Restrictions on Bank Administrators, Important Stockholders Pose Risks
03 May, 2012

The recent changes authorizing Georgian Central Bank to set additional restrictions on administrators and significant stockholders is supposed to make the banking regulation instable and scare investors off. Georgian Central Bank assures the change is just a technical thing and falls in line with the best international practice.

Early in last April Georgian parliament approved changes to the law on “Commercial Banks” empowering National Bank of Georgia (NBG) to set out additional eligibility criteria for administrators and significant stakeholders [who hold

more than 10% of banks] of banks through issuance of a normative enactment. The questioned criteria are already defined in details by the law since 2002 however legislative changes made in banking regulation within past several years laid ground to making legal basement stronger, NBG explains.

“The given change streamlines just technical defect,” NBG commented to Georgian Journal, “Besides, it is in line with the best international practice. Taking into account the best practice of the countries with developed banking system, definition of the eligibility criteria for administrators of commercial banks falls within the competence and authority of financial sector supervisory body.”

Georgian economic analysts agree that central bank has full power to set out apt regulatory restrictions but taking into account Georgian realities they fear that authorizing the NBG to mold  extra restrictions based on normative enactments alone may make the regulation instable and the NBG more politicized. Experts presume that it is a follow up of the series of politically grounded changes enhancing the NBG competence made since past fall when Georgian tycoon Bidzina Ivanishvili opposed Georgian authority as a politician and government started cracking down on his business including Cartu Bank [where the NBG started a financial probe under allegedly money laundering suspects] as well as Progress Bank where Ivanishvili acquired shares after his political career started. Experts expect the changes to affect Georgian financial market and investment climate at large.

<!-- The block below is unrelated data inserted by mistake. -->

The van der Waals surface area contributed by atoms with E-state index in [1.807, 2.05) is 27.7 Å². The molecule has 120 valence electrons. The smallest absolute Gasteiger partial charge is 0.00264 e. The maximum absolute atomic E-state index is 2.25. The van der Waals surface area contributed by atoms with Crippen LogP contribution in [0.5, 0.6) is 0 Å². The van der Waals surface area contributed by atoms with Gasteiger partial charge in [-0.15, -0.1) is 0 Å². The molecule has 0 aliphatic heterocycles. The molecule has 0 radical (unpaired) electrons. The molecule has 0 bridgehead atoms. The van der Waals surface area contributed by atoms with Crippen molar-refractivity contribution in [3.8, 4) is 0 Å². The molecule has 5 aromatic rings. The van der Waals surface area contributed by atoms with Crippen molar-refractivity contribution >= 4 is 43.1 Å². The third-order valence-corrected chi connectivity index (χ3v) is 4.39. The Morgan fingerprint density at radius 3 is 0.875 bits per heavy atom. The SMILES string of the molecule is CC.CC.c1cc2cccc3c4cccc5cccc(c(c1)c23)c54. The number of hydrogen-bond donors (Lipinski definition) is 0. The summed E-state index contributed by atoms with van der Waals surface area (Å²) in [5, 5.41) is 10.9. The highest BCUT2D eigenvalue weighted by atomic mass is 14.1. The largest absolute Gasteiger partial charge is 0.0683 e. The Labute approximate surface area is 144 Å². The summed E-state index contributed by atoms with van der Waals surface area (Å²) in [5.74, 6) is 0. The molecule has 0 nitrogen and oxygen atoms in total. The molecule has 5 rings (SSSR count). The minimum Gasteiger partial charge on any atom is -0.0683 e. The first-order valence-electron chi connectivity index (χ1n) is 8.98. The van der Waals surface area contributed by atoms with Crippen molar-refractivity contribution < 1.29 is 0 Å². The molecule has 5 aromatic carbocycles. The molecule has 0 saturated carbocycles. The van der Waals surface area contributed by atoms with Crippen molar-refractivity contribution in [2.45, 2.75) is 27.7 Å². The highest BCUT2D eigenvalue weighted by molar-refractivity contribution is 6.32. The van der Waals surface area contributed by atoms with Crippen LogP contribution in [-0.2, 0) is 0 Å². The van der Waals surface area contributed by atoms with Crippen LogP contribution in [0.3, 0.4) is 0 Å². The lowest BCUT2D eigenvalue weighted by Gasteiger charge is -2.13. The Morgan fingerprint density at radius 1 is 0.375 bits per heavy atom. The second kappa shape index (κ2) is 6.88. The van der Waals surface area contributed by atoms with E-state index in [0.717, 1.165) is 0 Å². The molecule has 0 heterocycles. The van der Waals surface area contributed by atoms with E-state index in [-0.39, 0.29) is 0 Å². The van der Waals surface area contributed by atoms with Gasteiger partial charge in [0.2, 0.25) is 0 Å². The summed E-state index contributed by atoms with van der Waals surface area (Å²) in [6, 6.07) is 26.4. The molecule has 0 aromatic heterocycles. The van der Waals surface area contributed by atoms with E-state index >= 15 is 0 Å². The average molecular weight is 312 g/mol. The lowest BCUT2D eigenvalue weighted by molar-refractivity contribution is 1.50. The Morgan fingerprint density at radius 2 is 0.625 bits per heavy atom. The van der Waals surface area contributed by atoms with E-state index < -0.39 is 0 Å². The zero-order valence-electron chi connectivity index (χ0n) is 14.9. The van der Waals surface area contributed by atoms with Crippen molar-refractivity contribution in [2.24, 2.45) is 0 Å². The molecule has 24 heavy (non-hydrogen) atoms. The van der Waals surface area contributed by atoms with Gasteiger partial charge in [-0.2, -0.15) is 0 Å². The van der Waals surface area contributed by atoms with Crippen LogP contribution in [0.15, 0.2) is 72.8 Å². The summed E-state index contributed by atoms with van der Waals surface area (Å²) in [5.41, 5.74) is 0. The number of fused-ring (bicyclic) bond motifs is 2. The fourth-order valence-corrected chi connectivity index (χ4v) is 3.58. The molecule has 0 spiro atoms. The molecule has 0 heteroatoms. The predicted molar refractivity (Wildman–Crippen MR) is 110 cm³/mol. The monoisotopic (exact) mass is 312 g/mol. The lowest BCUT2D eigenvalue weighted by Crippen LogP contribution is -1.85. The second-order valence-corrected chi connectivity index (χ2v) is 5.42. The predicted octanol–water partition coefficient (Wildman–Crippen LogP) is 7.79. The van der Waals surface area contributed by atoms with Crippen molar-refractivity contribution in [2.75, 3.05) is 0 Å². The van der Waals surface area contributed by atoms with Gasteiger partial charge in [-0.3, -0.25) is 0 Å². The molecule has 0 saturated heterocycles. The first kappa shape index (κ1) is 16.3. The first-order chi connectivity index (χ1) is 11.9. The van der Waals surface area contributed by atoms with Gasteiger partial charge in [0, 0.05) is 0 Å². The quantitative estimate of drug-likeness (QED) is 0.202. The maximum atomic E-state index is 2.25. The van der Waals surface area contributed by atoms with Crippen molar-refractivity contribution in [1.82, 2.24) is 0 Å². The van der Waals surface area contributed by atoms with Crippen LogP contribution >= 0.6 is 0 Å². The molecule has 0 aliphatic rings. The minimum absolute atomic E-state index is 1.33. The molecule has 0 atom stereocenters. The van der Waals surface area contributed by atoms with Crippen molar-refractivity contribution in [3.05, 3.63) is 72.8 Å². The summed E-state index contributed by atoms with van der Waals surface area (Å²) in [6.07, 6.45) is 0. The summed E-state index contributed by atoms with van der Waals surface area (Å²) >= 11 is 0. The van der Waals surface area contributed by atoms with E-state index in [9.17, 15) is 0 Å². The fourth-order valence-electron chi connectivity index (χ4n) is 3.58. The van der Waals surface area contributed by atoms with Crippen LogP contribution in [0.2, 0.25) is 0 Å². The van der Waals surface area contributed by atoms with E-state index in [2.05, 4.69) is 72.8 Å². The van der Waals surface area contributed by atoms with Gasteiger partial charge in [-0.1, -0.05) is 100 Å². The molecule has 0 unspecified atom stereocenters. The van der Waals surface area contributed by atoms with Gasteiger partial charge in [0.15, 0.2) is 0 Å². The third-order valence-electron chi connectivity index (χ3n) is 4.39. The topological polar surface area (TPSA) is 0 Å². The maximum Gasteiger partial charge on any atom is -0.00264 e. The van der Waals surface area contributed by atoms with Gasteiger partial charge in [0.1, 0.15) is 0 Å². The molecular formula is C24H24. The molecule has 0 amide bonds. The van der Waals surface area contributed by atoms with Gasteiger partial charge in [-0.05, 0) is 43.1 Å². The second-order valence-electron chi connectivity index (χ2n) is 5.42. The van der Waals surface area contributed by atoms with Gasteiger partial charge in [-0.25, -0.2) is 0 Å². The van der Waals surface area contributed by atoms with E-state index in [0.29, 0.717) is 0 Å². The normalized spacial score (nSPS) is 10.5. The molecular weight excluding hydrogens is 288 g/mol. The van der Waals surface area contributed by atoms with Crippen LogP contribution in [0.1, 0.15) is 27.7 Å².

Zurab Gvasalia, Head of Association of Georgian Banks, assures the last change on additional restriction for administrators and shareholders at banks is just a technical thing and creates no ground for alarms.

“When the NBG set out some limits or restrictions before commercial banks have always been complaining that it lacked legal base for the law did not envisage it, now all will be legally streamlined through normative acts,” he told GJ.

But economic analysts believe the change is quite redundant for the active legislation suggests completely sufficient criteria to this end.

According to the active legislation a person cannot get significant share at banks if he/she has been convicted for heavy or especially heavy crime, financing terrorism/illicit income legalization or any other economic crime. Also, a person can take a post of administrator at banks if court did not recognize the person disabled and has no previous convictions for heavy or especially heavy crime, financing terrorism/illicit income legalization or any other economic crime. Also an illegible administrator candidate must have relevant education or experience, and should not hold a post of administrator at any other bank.

“The recent change is in line with the already made changes suggesting more restrictions. Additional changes are not pleasant to business and send a negative signal to potential investors the more so that the already active legislation includes sufficient criteria for administrators and significant stakeholders and there was no need for extra restrictions,” Irakli Lekvinadze, an economic analyst said.